Feeding Your Baby (page 2)
Feeding is about more than nutrition
As a new parent, you will get a lot of advice on how, what, and when to feed your baby. It can be stressful making these decisions, worrying that your child is getting enough to eat, and wondering if she is ready to take the next step when it comes to eating. While you should try to follow the standard guidelines of the American Academy of Pediatrics on what and how much to feed your infant or toddler, keep in mind that feeding is an important activity for more than just physical growth and development; it is also a way to connect and interact with your new baby. Also, remember that every child is unique, and things like what foods to feed your child, how often she gets hungry, and how much she eats might vary from these recommendations. It is important in these early months and years to discuss your child’s eating habits with your pediatrician and make an eating plan that is right for her.
Feeding guidelines by age
Birth - 4 months. The American Academy of Pediatrics recommends exclusive breastfeeding for the first 6 months of a child’s life, and continued breastfeeding for one year. Whether or not to breastfeed exclusively or at all and how long to breastfeed are decisions that mothers will have to make based on your circumstances and what works for you and your baby. You can develop a plan as you go with the help of your pediatrician. Breastmilk, formula, or a combination of both should be the only things your child is consuming at this age. Generally, average-sized infants will drink about 2-3 ounces every 2-3 hours. However, this can vary depending on things like the size of your baby. You and your baby will slowly establish a feeding schedule, and both the quantity consumed and time between feedings will grow. Your baby is able to communicate when he’s had enough or when he is hungry, and you should follow his cues rather than the book. You will know that he is getting enough to eat if he has regular bowel movements, 4-6 wet diapers a day, sleeps well, and is alert when he is awake. Babies need to be burped after each feeding, or often even half way through a feeding, and spit up (not throw up) is normal.
4 - 6 months. By the time your baby is 6 months old, her birth weight will typically have doubled. You may notice that she is still hungry after feedings. She many have even started teething. If she shows any of these behaviors and can also hold her head up and sit in a high chair, talk with your pediatrician about introducing rice cereal. This is the easiest single grain for infants to digest. Start with one teaspoon of cereal mixed with 4-5 teaspoons of breastmilk or formula. Infants should not consume regular milk until they are one year old. It may take some time for your baby to adjust to this new item that’s on the menu. When you start her on cereal for the first time, don’t just put the spoon in her mouth. Put a little bit of cereal on her mouth or tongue and let her taste it. As your baby adjusts to eating cereal, you can introduce other single grains and start to make the cereal thicker. Her staple diet will still be breastmilk or formula, but at least one feeding can be 4-5 tablespoons of cereal.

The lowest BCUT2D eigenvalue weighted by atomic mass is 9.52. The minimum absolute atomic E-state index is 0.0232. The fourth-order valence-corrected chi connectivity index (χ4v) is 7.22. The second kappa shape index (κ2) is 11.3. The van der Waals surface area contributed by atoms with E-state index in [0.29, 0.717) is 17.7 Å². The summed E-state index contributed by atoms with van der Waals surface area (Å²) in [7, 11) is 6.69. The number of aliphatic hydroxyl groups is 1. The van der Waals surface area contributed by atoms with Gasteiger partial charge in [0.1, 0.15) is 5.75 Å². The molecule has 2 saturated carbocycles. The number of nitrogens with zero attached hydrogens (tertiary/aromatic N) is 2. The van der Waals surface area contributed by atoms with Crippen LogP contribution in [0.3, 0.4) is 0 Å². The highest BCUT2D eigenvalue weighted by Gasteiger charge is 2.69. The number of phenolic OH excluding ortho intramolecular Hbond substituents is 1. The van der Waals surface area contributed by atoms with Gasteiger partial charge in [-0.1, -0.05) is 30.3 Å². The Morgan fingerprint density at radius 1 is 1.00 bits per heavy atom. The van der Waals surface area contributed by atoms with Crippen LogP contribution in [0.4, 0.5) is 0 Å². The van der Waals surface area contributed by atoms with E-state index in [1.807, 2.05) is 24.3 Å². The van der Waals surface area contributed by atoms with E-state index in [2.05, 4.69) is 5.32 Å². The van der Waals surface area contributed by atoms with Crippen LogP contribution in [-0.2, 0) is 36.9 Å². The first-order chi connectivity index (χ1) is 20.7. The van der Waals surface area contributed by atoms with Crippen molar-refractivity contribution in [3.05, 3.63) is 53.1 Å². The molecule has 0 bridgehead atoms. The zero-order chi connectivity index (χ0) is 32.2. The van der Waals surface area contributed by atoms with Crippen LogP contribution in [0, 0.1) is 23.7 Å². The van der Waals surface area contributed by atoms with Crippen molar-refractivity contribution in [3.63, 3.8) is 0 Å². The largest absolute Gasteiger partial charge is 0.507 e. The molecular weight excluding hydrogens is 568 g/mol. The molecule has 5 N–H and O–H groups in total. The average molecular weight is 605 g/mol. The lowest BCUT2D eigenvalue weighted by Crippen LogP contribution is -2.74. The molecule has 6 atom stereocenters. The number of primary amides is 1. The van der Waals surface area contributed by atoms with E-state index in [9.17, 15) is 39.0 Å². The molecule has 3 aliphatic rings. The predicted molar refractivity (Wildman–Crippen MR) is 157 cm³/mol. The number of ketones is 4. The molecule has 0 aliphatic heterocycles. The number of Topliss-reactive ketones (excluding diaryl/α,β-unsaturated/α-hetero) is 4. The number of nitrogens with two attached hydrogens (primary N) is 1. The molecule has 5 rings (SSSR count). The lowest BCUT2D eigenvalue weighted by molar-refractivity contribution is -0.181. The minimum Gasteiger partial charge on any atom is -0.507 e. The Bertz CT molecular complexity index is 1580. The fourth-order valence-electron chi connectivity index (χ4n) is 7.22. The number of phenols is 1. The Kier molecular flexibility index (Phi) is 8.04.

6 - 8 months. Once your baby has gotten accustomed to cereal and is over 6 months old, it is time to introduce fruits and vegetables. Start by introducing each fruit and vegetable one at a time at separate feedings. If you choose to prepare your baby’s food yourself, these items should be well pureed with no other ingredients added. Start by mixing one teaspoon of a fruit/vegetable with your baby’s cereal and slowly increase this to up to half a cup by the time he is about 8 months old. If you buy baby fruits or vegetables in jars, spoon some into a separate bowl rather than feeding directly from the jar because the remainder can get contaminated. After one day, the contents of an opened jar should be thrown away. By this time, your baby should be eating this cereal mixture for 2-3 feedings, with breastmilk or formula if he is still hungry during or in between feedings. You can also introduce watered down white grape or apple juice in a sippy cup. Things to avoid include citrus fruits, cow’s milk, peanuts, tree nuts, and eggs because of allergies.
8 - 12 months. As your child approaches her first birthday, you can start to mash some of the things you eat and give them to her, or buy textured and mixed baby food. You can introduce meat and also things like dry cereal or crackers, but make sure foods are small and soft (or light and flakey for cereal/crackers) to prevent choking. If she isn’t already, your soon to be toddler should eat with the family at mealtimes. Let her try to feed herself finger foods. You can also introduce pasteurized cheese and yogurt. Still stay away from regular milk, eggs, peanuts, tree nuts, and exotic and citrus fruits.
12 months and older. After your child’s first birthday, you can start to introduce all the foods you eat into his diet. Don’t give up on new foods – sometimes it takes a while for children to get used to the taste. You can start giving your child all fruits and eggs, but talk to your pediatrician about peanuts and tree nuts. You can also transition to regular milk. Unless the pediatrician tells you otherwise, you should give your child whole milk until he is two years old and then switch to low fat milk. As you add these new foods to your child’s diet, you may discover a food allergy. For more information on food allergies, see One Tough Job’s fact sheet on Allergies. For more information on getting your child to eat a variety of foods, see One Tough Job’s fact sheet on The Importance of Mealtime.
Reprinted with the permission of the One Tough Job campaign. © Children's Trust Fund of Massachusetts 2007. All rights reserved.
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